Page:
In the National Federation of State High School Associations’ National High School Sports Record Book, there are records for consecutive victories for all but two of the 16 sports represented in there.
Many are impressive and some are even amazing.
However, none come close to matching the astounding 459 consecutive dual meets won by the Brandon (Florida) High School wrestling program from 1974 to 2008. It’s the longest winning streak for any high school sport.
The second-longest streak was compiled by the Englewood (Colorado) Cherry Creek High School boys tennis program, which reeled off 312 consecutive dual-meet wins from 1972 to 1999. As impressive as that is, it’s still a mind-boggling 147 wins behind Brandon’s streak.
“It [the streak] just didn’t happen one night or one meet,” Brandon High School head wrestling coach Russ Cozart said. “It was about longevity. The record was awesome ‑ it really motivated me to be the best I could be.
“As the streak grew, there was a lot of pressure for us to succeed. The kids felt a lot of it. We used that pressure to motivate ourselves. I told the boys that we needed to work, but that work is good and that to dedicate yourself to a goal is good.
“Every year, we have two goals: to go undefeated and to win the state title. With goals like that, the bar is set pretty high.”
The Eagles’ incredible winning streak began on January 29, 1974, when they defeated Robinson (Florida) High School, 32-17. At the time, the squad was under the tutelage of then-head coach Jim Graves.
Some 34 years later ‑ 12,396 days to be exact ‑ that amazing streak finally came to an end on January 5, 2008 when Brandon fell to Homestead (Florida) South Dade High School, 32-28, in the finals of the prophetic and aptly named “Jim Graves ‘Beat the Streak’ Tournament.” As he had done at every meet since 1980, Cozart was matside tirelessly exhorting his Eagles to give their best effort.
Brandon, which had just come off a 37-22 come-from-behind victory over Manatee (Florida) High School in the semifinals, fell behind South Dade in the early going and pulled to within six points with two matches to go, but couldn’t get over the hump. Ranked No. 3 in the state, South Dade was indeed a formidable foe.
“It’s kind of a rivalry between South Dade and us,” Cozart explained. “In that loss, we lost by the closest margin we could entering the final match. The next year, we went down to their place in Miami and won, 53-13. I know the head coach down there. It was his worst loss during his tenure there.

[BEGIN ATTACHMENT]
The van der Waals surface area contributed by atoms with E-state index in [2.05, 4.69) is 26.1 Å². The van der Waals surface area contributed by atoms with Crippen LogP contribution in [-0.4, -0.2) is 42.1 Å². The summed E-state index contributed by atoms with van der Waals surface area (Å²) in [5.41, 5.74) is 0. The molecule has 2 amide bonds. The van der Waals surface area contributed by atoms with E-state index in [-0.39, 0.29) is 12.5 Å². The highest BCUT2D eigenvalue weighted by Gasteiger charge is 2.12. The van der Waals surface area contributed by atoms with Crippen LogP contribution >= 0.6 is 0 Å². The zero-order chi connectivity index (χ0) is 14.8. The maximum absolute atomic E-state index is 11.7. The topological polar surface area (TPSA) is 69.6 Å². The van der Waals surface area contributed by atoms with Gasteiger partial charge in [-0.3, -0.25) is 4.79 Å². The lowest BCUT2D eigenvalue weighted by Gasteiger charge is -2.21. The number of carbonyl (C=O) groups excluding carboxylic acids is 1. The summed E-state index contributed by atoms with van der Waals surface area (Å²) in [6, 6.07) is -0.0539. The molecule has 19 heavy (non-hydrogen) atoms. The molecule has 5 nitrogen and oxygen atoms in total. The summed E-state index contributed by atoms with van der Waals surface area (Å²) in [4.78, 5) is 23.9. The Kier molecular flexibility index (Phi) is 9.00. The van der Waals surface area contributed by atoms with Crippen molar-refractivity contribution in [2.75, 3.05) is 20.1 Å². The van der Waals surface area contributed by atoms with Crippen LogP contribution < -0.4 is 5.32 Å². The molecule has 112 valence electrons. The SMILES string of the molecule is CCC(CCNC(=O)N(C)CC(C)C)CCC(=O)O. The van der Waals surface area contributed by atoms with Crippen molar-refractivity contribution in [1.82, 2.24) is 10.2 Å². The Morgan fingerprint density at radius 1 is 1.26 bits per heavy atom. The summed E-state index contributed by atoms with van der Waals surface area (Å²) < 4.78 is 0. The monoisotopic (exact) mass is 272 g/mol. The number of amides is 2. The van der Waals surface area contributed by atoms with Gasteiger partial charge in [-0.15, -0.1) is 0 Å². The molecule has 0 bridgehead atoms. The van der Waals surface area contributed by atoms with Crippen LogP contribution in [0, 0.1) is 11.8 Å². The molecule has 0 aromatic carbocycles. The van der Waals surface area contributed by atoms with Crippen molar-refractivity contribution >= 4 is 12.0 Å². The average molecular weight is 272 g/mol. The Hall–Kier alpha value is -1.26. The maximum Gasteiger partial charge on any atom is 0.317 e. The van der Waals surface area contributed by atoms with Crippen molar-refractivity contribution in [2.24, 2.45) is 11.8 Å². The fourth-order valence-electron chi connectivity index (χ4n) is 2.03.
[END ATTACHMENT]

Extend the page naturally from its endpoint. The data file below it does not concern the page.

“The kids took the loss harder than I did. I knew that one day we would lose. Each team along the way didn’t want to be the team that got beat.
“The next day, I had to talk with the kids. I mentioned that when you get silver - get second - it’s OK, but you don’t want to get used to finishing second. Those are the things that drive us. I told them that I knew they were hurting at that moment, but I also assured them that this was going to make them stronger.”
The Brandon program has long been the model of both consistency and excellence. Prior to the tournament, no team had come within 20 points since 2002, and no team had come within 10 points since 1989. During the course of the streak, 77 Brandon wrestlers were crowned individual state champions, and the program won 22 state titles, including 11 consecutive.
Trying to put the 34 years of the streak into historical perspective and taking note of the myriad of changes that had occurred in the world during that time nearly defies belief.
When the streak started, President Richard Nixon was seven months away from resigning in disgrace. The popular television program “Happy Days” and The Fonz had just begun their 11-year run on ABC. And running back Larry Csonka earned game Most Valuable Player honors as he helped lead the Miami Dolphins to a 24-7 win over the Minnesota Vikings in Super Bowl VIII.
Fast-forward to 2008 and George W. Bush was winding down his second term as the nation’s 43rd president. The Fonz’ leather jacket was on exhibit in the Smithsonian Institute. And the wild-card New York Giants defeated the previously unbeaten and heavily favored New England Patriots, 17-14, in Super Bowl XLII.
And, it goes without saying that none of the wrestlers on Brandon’s 2008 squad were even born yet in 1974.
The great Brandon tradition started by Graves was carried on by Cozart, who hoped to emulate his predecessor’s success.
“When I first got the job, Jim had gone undefeated for seven seasons and won a state title,” Cozart said. “So, my goal became to go undefeated for seven seasons and to win a state title ‑ I just wanted to equal what he did. Never in my wildest dreams did I think it would go on that long.
“There was even an ESPN documentary about it called “The Streak,” produced by (actor) Mark Consuelos. They followed our team for an entire season, and ironically, that was the year we lost. The streak took on a life of its own. It became a great source of inspiration.”
Interestingly, two of Cozart’s former wrestlers from the streak are currently his assistant coaches. Bob Hendrickson, who was on the 1985 state championship team, has been with him since 1989. Mike Ferrario, who was on championship squads in 1997 and 1998, also assists him.
In addition to his exemplary coaching acumen, Cozart is also a highly accomplished wrestler at several levels of competition. After wrestling in the 115-pound weight class at Upland (California) High School, he moved on to the University of Alabama, where he started his collegiate career at 118 pounds and ended it at 142. For 10 years (ages 42 to 51), he competed in the International Federation of Associated Wrestling Styles (FILA) Veteran World Championships, where he won seven world titles. Even today at 58, Cozart still likes to get out on the mat with his wrestlers.